City of Marco Island approves $70.7M budget
The Marco Island City Council approved a $70.7 million budget for the coming year with a 1.8976 millage rate, a reduction from last year's rate of 1.9966. Lisa Conley/Naples Daily News
The Marco Island City Council approved a $70.7 million budget for the coming year with a 1.8976 millage rate, a reduction from last year's rate of 1.9966.
With that reduction, property taxes likely would remain about the same for homeowners whose primary residence is on the island. This year’s property tax rate is approximately $1.90 for every $1,000 of taxable value.
The millage will provide a funding stream to meet ongoing and future replacement of existing city-owned assets and infrastructure, according to Finance Director and Interim City Manager Gil Polanco.
It will also provide funding for the anticipated 3 percent collective bargaining unit wage increase, increases in health insurance premiums and add-on service enhancements of new programs.
This year's citywide budget is about $6 million greater than last year's budget, with that extra money going toward utilities.
"The increase is primarily due to the increase in capital related items for the water and sewer utilities; the North Water Treatment Plant," which treats raw water from Marco Lakes surface water supply using lime softening and filtrationis, "is slated for fiscal 2018 at a price of $5.2 million," Polanco said.
Polanco said stabilizing the utility rates played a significant role in this year's budget:
"The major highlight from this budget is the fact the we funded the pay (as you) go, or “bucket”, capital plan while rolling back the millage rate. While there was an increase to the utility rates of 2.3 percent, we also reduced the utility capacity surcharge rate from 6 percent to 5 percent. This amounts to a net increase of 1.3 percent. The increase in rates is the last of five to which the City committed to, and coupled with the reduction in the surcharge rate, it provides us with the ability to begin to stabilize the Utility rates."
He also said that part of the increase in the budget will act as a safeguard against unforeseen disasters like Hurricane Irma.
"The other portion of the increase relates to additional utility funds going into reserves for future capital," Polanco said, "and to provide a buffer against any emergencies such as the natural disaster we just experienced."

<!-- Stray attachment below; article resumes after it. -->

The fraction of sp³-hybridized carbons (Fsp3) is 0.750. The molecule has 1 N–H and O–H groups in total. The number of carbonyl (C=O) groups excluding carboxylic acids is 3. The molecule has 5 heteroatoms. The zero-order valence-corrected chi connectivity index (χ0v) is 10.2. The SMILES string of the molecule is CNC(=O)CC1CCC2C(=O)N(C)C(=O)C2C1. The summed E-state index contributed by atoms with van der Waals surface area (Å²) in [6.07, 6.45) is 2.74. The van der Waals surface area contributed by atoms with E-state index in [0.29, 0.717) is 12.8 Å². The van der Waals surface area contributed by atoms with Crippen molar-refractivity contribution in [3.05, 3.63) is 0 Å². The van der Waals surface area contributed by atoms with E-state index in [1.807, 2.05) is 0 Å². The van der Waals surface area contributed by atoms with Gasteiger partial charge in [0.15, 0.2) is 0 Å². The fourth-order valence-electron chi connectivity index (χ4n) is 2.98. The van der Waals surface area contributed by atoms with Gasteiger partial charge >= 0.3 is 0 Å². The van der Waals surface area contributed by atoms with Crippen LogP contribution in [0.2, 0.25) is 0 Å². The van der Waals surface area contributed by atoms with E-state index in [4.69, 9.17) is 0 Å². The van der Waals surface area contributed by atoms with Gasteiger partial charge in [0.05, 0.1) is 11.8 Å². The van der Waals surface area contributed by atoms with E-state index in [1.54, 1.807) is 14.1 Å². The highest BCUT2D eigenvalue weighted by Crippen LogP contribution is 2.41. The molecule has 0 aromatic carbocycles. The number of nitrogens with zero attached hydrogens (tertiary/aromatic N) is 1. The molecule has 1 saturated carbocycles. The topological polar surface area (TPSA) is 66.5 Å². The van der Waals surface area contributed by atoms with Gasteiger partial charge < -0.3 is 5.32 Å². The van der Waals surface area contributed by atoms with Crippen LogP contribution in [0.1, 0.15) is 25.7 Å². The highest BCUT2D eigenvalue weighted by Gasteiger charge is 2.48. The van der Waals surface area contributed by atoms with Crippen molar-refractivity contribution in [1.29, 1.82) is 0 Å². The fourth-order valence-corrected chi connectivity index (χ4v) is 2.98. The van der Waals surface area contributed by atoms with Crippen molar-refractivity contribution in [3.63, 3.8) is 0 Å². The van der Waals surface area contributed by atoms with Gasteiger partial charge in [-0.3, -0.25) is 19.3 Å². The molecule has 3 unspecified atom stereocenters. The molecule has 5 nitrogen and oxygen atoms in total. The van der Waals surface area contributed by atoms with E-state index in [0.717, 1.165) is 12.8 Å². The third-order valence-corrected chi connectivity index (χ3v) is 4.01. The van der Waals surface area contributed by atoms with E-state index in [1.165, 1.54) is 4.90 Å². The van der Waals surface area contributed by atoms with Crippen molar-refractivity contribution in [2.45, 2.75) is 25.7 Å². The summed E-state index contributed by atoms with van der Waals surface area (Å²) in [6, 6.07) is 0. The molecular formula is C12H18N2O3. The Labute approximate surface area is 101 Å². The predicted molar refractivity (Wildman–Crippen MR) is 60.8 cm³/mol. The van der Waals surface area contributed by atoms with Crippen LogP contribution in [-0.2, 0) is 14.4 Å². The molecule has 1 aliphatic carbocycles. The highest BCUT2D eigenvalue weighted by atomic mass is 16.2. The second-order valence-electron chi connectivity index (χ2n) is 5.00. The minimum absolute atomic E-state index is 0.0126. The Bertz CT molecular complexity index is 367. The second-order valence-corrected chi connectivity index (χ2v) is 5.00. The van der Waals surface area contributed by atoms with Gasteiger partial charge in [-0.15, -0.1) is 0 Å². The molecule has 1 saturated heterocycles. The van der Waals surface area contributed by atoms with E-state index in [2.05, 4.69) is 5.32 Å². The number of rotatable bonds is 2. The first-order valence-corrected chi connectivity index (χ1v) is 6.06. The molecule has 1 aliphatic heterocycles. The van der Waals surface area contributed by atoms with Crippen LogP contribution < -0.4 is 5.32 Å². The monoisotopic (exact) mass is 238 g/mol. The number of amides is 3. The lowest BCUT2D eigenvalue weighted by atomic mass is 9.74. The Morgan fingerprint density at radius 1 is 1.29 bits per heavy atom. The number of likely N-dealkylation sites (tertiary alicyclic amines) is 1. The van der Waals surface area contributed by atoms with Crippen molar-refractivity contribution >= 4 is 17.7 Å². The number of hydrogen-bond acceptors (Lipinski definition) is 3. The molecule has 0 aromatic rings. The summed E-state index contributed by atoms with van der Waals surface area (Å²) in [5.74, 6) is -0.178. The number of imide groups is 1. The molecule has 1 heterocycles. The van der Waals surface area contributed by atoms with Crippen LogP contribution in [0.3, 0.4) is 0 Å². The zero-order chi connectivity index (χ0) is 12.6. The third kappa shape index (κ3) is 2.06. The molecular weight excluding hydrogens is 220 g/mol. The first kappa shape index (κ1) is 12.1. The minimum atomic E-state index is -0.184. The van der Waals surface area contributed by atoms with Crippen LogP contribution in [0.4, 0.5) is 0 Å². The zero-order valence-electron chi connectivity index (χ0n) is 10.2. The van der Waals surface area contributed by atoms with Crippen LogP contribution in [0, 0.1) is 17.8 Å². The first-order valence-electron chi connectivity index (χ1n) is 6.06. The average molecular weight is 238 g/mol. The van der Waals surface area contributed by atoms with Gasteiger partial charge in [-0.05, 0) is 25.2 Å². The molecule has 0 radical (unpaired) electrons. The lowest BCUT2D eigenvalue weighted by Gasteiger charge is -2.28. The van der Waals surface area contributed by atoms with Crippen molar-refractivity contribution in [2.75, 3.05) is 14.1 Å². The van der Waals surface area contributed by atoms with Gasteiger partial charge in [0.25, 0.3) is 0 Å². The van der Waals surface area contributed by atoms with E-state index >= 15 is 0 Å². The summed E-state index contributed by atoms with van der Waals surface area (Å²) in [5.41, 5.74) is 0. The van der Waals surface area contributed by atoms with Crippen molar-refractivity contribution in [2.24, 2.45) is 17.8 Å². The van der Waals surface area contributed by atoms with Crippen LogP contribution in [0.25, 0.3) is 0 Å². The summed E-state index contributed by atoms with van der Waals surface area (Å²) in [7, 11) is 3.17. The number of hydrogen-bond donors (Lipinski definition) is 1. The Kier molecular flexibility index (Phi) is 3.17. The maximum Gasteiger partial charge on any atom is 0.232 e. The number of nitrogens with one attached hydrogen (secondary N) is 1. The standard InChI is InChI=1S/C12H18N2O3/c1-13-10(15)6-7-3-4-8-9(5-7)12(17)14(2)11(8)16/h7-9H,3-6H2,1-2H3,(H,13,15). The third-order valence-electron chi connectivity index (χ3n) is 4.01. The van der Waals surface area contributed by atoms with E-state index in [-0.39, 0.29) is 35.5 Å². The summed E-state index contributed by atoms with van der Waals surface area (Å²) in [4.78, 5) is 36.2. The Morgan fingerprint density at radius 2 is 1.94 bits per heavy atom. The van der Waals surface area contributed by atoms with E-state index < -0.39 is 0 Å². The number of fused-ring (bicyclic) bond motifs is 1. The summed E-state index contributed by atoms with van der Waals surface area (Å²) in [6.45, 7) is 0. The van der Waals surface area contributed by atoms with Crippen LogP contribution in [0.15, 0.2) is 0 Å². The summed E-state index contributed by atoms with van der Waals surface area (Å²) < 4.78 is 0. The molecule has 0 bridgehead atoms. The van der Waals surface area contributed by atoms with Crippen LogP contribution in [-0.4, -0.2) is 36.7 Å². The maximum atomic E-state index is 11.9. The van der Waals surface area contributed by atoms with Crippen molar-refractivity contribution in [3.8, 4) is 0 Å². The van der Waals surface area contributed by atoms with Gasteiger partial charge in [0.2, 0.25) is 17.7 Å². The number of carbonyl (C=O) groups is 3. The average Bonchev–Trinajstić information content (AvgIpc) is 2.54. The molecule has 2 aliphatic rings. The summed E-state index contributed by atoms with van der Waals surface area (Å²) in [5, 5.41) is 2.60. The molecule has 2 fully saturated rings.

Polanco said Irma has affected both the 2017 and 2018 budget, although the full extent of its impact is unclear because the city is in the process of applying for a reimbursement from the Federal Emergency Management Agency (FEMA.)
"Irma has affected our 2017 budget and most likely will affect our 2018 budget," he said. "Thankfully we have reserves to meet these needs, and we are in the process of documenting our reimbursement request from FEMA."
Meanwhile, the city's general fund budget, which pays for basic services, decreased slightly from $25.6 million to $24.9 million.
Of that $24.9 million, $10.5 million will go to the police and fire departments, $2.8 will go to the Public Works Department and $1.5 million will go to the Parks and Rec Department.
The biggest change in the general fund budget is the increase in the IT Department’s budget from $525,475 to $759,511, a nearly 29 percent jump due to training and new hardware.
This year the city has taken a new approach to the budget; in prior years, the city has prepared the budget using an incremental approach, which focuses on departmental expenditures for specified purposes, such as personnel, supplies and travel.
For fiscal year 2018, the city used a priority budgeting process, which "identifies fundamental objectives of the governmental unit, estimates future-year costs and benefits and systematically analyzes alternative ways of meeting these objectives."
As part of this new approach, department directors had to provide additional justification for any expense exceeding the prior three year average. Directors were also required to justify proposed operational expenses exceeding 98 percent of their budget.
Polanco said there were several challenges with this year's budget, including "balancing the budget with a rolled back ad-valorem rate while maintaining the current level of service."
The FY 2018 budget passed 6-1 with Chair Larry Honig dissenting.
City Council's next meeting is 5:30 p.m., Monday, in the community room, 51 Bald Eagle Drive. Council will also meet at 5:30 p.m. Wednesday to select the city manager finalists.